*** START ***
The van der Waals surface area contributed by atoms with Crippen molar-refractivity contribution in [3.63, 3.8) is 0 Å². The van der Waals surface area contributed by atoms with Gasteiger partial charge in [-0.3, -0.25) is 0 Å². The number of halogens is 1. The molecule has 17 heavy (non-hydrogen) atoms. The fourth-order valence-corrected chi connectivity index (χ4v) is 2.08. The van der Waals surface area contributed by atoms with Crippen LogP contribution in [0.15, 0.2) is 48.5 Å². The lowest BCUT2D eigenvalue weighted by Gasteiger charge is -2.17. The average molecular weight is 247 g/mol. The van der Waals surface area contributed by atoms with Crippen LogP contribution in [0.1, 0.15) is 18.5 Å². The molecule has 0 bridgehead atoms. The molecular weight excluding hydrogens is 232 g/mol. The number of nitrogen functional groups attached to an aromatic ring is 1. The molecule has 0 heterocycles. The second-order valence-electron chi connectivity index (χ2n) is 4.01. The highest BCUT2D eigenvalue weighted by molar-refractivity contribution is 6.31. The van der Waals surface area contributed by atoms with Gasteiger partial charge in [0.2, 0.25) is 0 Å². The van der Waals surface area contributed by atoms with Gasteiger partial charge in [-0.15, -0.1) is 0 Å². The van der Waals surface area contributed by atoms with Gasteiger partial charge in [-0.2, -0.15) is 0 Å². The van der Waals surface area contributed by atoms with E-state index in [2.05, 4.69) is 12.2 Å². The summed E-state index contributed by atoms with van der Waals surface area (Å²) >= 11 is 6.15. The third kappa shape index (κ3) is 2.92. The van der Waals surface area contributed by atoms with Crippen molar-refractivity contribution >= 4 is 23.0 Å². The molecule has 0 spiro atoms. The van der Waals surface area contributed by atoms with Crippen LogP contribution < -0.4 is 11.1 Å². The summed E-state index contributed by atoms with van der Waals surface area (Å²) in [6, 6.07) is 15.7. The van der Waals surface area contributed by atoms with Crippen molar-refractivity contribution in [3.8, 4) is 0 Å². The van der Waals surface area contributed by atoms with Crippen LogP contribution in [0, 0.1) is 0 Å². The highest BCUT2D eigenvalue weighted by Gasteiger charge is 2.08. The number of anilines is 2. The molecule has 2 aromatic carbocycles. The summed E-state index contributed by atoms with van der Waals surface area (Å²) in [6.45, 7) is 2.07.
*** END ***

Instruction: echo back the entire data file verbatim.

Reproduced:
The van der Waals surface area contributed by atoms with Crippen molar-refractivity contribution in [3.63, 3.8) is 0 Å². The van der Waals surface area contributed by atoms with Gasteiger partial charge in [-0.3, -0.25) is 0 Å². The number of halogens is 1. The molecule has 17 heavy (non-hydrogen) atoms. The fourth-order valence-corrected chi connectivity index (χ4v) is 2.08. The van der Waals surface area contributed by atoms with Crippen LogP contribution in [0.15, 0.2) is 48.5 Å². The lowest BCUT2D eigenvalue weighted by Gasteiger charge is -2.17. The average molecular weight is 247 g/mol. The van der Waals surface area contributed by atoms with Crippen LogP contribution in [0.1, 0.15) is 18.5 Å². The molecule has 0 bridgehead atoms. The molecular weight excluding hydrogens is 232 g/mol. The number of nitrogen functional groups attached to an aromatic ring is 1. The molecule has 0 heterocycles. The second-order valence-electron chi connectivity index (χ2n) is 4.01. The highest BCUT2D eigenvalue weighted by molar-refractivity contribution is 6.31. The van der Waals surface area contributed by atoms with Gasteiger partial charge in [0.2, 0.25) is 0 Å². The van der Waals surface area contributed by atoms with Gasteiger partial charge in [-0.15, -0.1) is 0 Å². The van der Waals surface area contributed by atoms with Gasteiger partial charge in [-0.2, -0.15) is 0 Å². The van der Waals surface area contributed by atoms with E-state index in [2.05, 4.69) is 12.2 Å². The summed E-state index contributed by atoms with van der Waals surface area (Å²) >= 11 is 6.15. The third kappa shape index (κ3) is 2.92. The van der Waals surface area contributed by atoms with Crippen molar-refractivity contribution >= 4 is 23.0 Å². The molecule has 0 spiro atoms. The van der Waals surface area contributed by atoms with Crippen LogP contribution < -0.4 is 11.1 Å². The summed E-state index contributed by atoms with van der Waals surface area (Å²) in [6, 6.07) is 15.7. The van der Waals surface area contributed by atoms with Crippen molar-refractivity contribution in [3.8, 4) is 0 Å². The van der Waals surface area contributed by atoms with Crippen LogP contribution in [0, 0.1) is 0 Å². The highest BCUT2D eigenvalue weighted by Gasteiger charge is 2.08. The number of anilines is 2. The molecule has 2 aromatic carbocycles. The summed E-state index contributed by atoms with van der Waals surface area (Å²) in [6.45, 7) is 2.07.